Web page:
by Stephen Tall on March 26, 2009
Here’s how The Guardian reports it:
Liberal Democrat spokesman Lord Oakeshott used parliamentary privilege today to blow a hole in a gag order obtained by Barclays Bank over its tax avoidance scheme. The documents detailing the schemes, previously leaked to the Lib-Dems, were now available on Wikileaks and other websites, he told a Lords debate on tax avoidance.
Barclays had previously obtained a high court injunction banning the Guardian and other papers from disclosing that the documents were publicly available on Wikileaks. The gag order, provided by Mr Justice Blake, also forced the Guardian to remove copies of the documents from the paper’s own website.
You can find Lord Oakeshott’s Lords speech here; here’s an excerpt:
Gordon Brown is strutting the world’s stage as Mr Clean-up, the man to make tax havens and tax dodgers quake in their boots. Oh yeah? Why then did the Treasury say only yesterday that the asset protection scheme for banks to dump their bad debts on the taxpayer and the code of practice covering tax avoidance for the banking sector due next month are “separate issues”? That is the most unjoined-up government imaginable. Why has the budget of HMRC’s hard-pressed tax avoidance team, led by Mr Tailby, been cut by 5 per cent from 6 April? Barclays will be laughing all the way to the Cayman Islands. Our taxmen are like fat policemen running after a speeding Ferrari; they need all the help that they can get.
We all rejoice at the sinner who repenteth, but this is the same Gordon Brown who as Chancellor cuddled up to the bankers so hard that it hurt and who showed no interest in taxing or regulating hedge funds registered in the Cayman Islands and run by non-doms in Mayfair, or the private equity millionaires with their absurdly generous special tax breaks. …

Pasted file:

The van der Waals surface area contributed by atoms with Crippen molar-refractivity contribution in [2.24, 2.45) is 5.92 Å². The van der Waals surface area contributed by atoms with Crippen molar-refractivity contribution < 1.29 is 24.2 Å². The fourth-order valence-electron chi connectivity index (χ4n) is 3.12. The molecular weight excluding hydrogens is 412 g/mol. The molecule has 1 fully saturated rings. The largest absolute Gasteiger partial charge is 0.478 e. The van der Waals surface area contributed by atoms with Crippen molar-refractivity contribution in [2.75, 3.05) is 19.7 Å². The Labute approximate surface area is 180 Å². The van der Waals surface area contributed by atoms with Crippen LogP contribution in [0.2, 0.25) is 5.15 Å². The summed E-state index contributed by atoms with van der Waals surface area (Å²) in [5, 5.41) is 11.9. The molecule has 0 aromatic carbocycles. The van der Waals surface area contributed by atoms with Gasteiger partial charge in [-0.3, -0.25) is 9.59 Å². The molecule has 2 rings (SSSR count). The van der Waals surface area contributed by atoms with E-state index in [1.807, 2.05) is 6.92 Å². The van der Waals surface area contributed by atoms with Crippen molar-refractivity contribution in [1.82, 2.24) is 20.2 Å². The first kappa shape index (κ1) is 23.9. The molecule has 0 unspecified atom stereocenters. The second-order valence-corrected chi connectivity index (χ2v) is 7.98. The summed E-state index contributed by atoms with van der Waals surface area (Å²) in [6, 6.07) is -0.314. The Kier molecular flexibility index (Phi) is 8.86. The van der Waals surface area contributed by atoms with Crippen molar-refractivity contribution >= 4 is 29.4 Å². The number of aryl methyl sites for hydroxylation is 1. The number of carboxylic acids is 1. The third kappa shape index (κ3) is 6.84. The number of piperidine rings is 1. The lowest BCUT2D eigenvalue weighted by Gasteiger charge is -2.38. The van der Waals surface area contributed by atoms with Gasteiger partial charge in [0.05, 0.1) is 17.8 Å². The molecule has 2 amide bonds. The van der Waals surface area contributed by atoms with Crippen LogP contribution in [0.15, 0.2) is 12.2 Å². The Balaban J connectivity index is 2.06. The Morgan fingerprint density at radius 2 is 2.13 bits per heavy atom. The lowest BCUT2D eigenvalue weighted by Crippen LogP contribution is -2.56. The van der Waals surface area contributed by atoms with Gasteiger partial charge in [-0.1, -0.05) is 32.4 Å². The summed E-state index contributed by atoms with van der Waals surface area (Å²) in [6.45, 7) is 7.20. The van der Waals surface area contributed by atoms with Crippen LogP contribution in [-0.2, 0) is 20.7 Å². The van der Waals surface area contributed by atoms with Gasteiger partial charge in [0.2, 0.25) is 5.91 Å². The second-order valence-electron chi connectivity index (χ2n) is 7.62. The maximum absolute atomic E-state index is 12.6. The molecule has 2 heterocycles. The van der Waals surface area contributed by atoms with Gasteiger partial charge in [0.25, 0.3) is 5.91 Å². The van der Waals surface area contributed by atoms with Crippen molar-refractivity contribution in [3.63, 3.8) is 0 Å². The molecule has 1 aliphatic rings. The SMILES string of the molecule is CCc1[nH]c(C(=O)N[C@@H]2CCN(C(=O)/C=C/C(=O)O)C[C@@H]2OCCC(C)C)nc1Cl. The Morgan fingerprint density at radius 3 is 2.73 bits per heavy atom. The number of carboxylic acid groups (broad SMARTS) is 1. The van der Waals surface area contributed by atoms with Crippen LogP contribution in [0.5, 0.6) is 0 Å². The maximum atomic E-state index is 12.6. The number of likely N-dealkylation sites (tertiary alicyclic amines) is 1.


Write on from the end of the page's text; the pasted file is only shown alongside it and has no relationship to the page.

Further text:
Documents leaked to the Liberal Democrats, which appear to detail systematic tax avoidance on a grand scale by Barclays, were injuncted last week. The Sunday Times and the Guardian had already made them front-page news and these documents are widely available on the internet from sites such as Twitter, wikileaks.org, docstoc.com and gabbr.com. Yet the Guardian had to remove them from its website and cannot tell its readers where to find them. These documents describe deals worth billions of pounds set up by the bank in order to make money out of depriving the UK and foreign exchequers of revenue. Barclays would not last for one minute without the British taxpayer standing behind it, yet it is holding out one hand for taxpayers’ money while it picks taxpayers’ pockets with tax avoidance activities on the other. …
Vince Cable has done his duty and sent all these documents to HMRC and the Financial Services Authority. I believe that it is mine today to tell—as I just have—Parliament about Barclays’ tax avoidance machine with its aggressive exploitation of tax havens and to tell the public, in their interest, where they can get chapter and verse and judge for themselves.
Barclays has a whole department, the structured capital markets division, inside Barclays Capital, dedicated to dodging the taxman, and has been reported as paying Mr Roger Jenkins, who runs it, £40 million a year. Vince Cable and I are now being told of more, even murkier, deals. About a third of a billion pounds has been added to Barclays Bank’s bottom line by the following six “projects”, from what we can see. Barclays’ Project Knight, set up in 2007, with capital of more than $16 billion, involved making loans to American banks which now need federal funding: Wachovia, WaMu, Bank of America and BB&T. This allowed Barclays to benefit from “double-dip” tax credits, as they are called, and made the bank £100 million or more.